HATE DOWN DESPITE RISE IN BRITAIN The number of anti-Semitic incidents worldwide has decreased by 12 percent in 2016 despite a spike in cases in the UK and the US, Tel Aviv University’s watchdog on anti-Jewish racism said. The data was published this week in the annual Antisemitism Worldwide report by the Kantor Center for the Study of Contemporary European Jewry at Tel Aviv University. There were 1,309 incidents in the UK alone, a 36 percent increase on 2015.
Nazi loot still missing after 70 years By Jenni Frazer @Jennifrazer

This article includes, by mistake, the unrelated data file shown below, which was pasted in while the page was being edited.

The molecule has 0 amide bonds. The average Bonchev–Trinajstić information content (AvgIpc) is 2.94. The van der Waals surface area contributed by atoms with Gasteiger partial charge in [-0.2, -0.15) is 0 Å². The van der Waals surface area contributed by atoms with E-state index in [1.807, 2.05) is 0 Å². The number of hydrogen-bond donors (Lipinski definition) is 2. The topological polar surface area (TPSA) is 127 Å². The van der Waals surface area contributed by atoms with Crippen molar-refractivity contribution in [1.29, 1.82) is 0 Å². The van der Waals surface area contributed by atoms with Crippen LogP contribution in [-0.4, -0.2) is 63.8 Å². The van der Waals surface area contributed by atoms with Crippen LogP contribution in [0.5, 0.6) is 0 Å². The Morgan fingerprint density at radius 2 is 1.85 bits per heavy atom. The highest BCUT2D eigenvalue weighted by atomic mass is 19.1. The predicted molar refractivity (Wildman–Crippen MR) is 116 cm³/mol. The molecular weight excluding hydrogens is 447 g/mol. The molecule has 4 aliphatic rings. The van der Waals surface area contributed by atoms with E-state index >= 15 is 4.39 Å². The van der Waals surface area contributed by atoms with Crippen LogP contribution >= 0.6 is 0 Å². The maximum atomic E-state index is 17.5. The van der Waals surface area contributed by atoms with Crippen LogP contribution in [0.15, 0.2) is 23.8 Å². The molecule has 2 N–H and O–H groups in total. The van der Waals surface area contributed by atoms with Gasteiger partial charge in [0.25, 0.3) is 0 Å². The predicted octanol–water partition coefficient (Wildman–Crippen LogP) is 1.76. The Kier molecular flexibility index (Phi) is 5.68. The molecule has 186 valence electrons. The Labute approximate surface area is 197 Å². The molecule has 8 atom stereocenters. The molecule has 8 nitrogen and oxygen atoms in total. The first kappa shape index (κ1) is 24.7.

The wholesale Nazi looting of Jewish private and communal property during the Second World War is well known. What is less appreciated is that even today, 70 years after the end of the conflict, a significant proportion of the proceeds of the mass theft have still not been returned. A new report says “what amounts to the largest theft in history has not been adequately dealt with”. This week, a major conference is due to be held in Brussels to consider the findings of the report on the status of post-Holocaust restitution in Europe. The 1,200-page document, which took three years, was commissioned by the European Shoah Legacy Institute and examines responses of 47 countries pledged to oversee the status of Holocaust-era assets. The report’s brief was to look at “pre-war Jewish private property currently in the hands of the state and private individuals or entities ... that has never been returned to Jewish communities”. Although most states in Western Europe come out well, those in